Repetition in Art: Boring or Beautiful?
"The ear tends to be lazy, craves the familiar and is shocked by the unexpected; the eye, on the other hand, tends to be impatient, craves the novel and is bored by repetition." - W. H. Auden
Repetition is a device used in the arts to create emphasis, set up a structure for comparison, show the passage of time, unify disparate elements or develop an underlying pattern. Sameness is the foundation for universal rituals, routines, cycles of nature, human anatomy, emotion and instinct. It can produce comic effect, or express the tedium of daily life. Repetitious action and exact duplication may be used in the arts to suggest mechanical things, the workings of machines, mass-produced products and the broadcasting of information via technology. Does the human ear, as Auden suggests, have a greater tolerance for repetition than the human eye? Does a great piece of music depend on a repeated theme? Is variation the key to success in the visual arts or does repetition play an important role?
Eyesight does not fully develop until several months after birth. When a baby is born, it is capable of seeing light and dark patterns, but not able to track movement or focus very well on anything. The visual cortex is not fully mature until age eight, and it seems to be a very specific type of vision that humans develop. With eyes located at the front of the head, unlike many other animals, we focus almost exclusively on what is in front of our bodies, not our general surroundings. The precise “foveal vision” focuses on a narrow two degree arc, and the human brain is too slow to process images more than a few degrees per second. These factors limit what we can see while in motion, and how we perceive objects. Our view of the world requires constant shifting and scanning, as we seek a significant point on which to focus our fine-tuned sense of sight.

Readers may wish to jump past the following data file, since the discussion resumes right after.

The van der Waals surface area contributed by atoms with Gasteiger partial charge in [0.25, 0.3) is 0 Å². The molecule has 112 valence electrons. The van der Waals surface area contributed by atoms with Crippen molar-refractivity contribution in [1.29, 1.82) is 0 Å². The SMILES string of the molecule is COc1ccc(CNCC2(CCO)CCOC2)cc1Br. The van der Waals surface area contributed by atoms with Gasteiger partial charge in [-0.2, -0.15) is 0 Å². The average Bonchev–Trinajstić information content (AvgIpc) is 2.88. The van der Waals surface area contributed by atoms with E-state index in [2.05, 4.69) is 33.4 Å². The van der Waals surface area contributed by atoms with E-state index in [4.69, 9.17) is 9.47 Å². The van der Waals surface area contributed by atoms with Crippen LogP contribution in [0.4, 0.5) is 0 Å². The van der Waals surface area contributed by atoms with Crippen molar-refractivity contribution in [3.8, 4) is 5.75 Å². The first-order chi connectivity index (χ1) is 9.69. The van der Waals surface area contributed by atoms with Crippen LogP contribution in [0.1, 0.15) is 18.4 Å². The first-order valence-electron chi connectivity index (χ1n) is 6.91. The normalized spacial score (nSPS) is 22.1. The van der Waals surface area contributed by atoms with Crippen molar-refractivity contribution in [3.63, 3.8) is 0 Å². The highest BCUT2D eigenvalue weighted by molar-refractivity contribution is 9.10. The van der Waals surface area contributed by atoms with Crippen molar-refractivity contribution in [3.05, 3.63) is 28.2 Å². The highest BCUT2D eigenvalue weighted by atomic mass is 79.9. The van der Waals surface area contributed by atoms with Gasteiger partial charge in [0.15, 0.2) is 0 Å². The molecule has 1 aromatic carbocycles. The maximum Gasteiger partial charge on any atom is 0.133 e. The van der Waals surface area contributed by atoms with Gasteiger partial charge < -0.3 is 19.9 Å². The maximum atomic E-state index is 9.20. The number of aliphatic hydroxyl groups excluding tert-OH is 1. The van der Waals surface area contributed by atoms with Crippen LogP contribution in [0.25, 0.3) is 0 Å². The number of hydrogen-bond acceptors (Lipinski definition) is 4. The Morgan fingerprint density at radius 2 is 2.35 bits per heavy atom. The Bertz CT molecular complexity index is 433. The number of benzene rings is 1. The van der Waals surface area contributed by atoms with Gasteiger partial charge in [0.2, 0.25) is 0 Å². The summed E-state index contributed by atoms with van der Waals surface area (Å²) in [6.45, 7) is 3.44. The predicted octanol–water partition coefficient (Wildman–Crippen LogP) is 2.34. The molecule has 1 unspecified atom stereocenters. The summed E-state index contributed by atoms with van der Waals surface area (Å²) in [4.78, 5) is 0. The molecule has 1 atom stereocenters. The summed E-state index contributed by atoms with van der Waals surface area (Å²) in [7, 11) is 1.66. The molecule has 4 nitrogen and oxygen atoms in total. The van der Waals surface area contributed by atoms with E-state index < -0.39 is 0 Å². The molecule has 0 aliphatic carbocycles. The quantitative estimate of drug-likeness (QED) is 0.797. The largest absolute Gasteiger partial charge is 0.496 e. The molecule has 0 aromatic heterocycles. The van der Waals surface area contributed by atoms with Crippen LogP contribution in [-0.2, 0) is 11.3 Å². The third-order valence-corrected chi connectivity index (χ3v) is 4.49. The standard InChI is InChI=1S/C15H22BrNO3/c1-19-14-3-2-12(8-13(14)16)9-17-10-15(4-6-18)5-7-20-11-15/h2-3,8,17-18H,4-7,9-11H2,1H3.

When we look at a painting or sculpture, our eyes naturally gravitate to a focal point or incident in the work. The rules of composition - as taught by traditional art academies - state that the eye prefers odd numbers, off-centre focal points, asymmetry, and curved lines rather than straight. An all-over pattern with exactly repeated elements does not allow the eye a resting point, and like wallpaper, will not hold the viewer’s gaze long enough to sustain interest.
There are many famous artists who have used repetition as a key element in their work. Andy Warhol’s career was based on grids of repeated silkscreen images, sometimes with variations in the colour scheme. His Pop Art multiples provided commentary on the proliferation of products and the making of celebrities in North American society. By ganging up large-scale copies of Marilyn Monroe’s publicity photo, Warhol was able to boost the initial impact of the image, while registering a certain level of irony about the process that leads to stardom. For him, more Monroe was moreand if the end result looked like wallpaper that was exactly the superficial effect that Warhol had intended.
In Edmonton, Alberta, Canada, there was one artist whose oeuvre was devoted to the same image repeated over a 25 year period. David Cantine’s work was based on a still-life composition - two apples and their reflections on a tabletop - reduced to a minimal form. This model served the artist as a consistent structural support for the subject that really interested him, the dynamics of colour relationships. The artist claimed that repetition was tremendously freeing because he never had to struggle in deciding what to paint, but instead could concentrate on selecting colours.
David Cantine, “From SW Still-life Warm” acrylic on Plexiglas, 2001 collection of the Art Gallery of Alberta
A solo exhibition featuring works by David Cantine was always an aesthetically beautiful show to present, but a difficult sell for the gallery. The installation of a series of very similar paintings tended to bore the average visitor and many people took one cursory look at the show, turned around and left. The challenge as a dealer was to slow the viewer down to the pace of Cantine’s colour studies. We actually accomplished this through sound; playing Gregorian chants on the stereo helped visitors to relax, take time to look closely and discover what Cantine’s reiterative body of work was all about.
Reviewing Auden’s statement about the two senses, I would modify his claim by saying that the ears are tuned to history, while the eyes are focused on the future. Ears enjoy sounds that echo the past; eyes look straight ahead, intent on the next experience.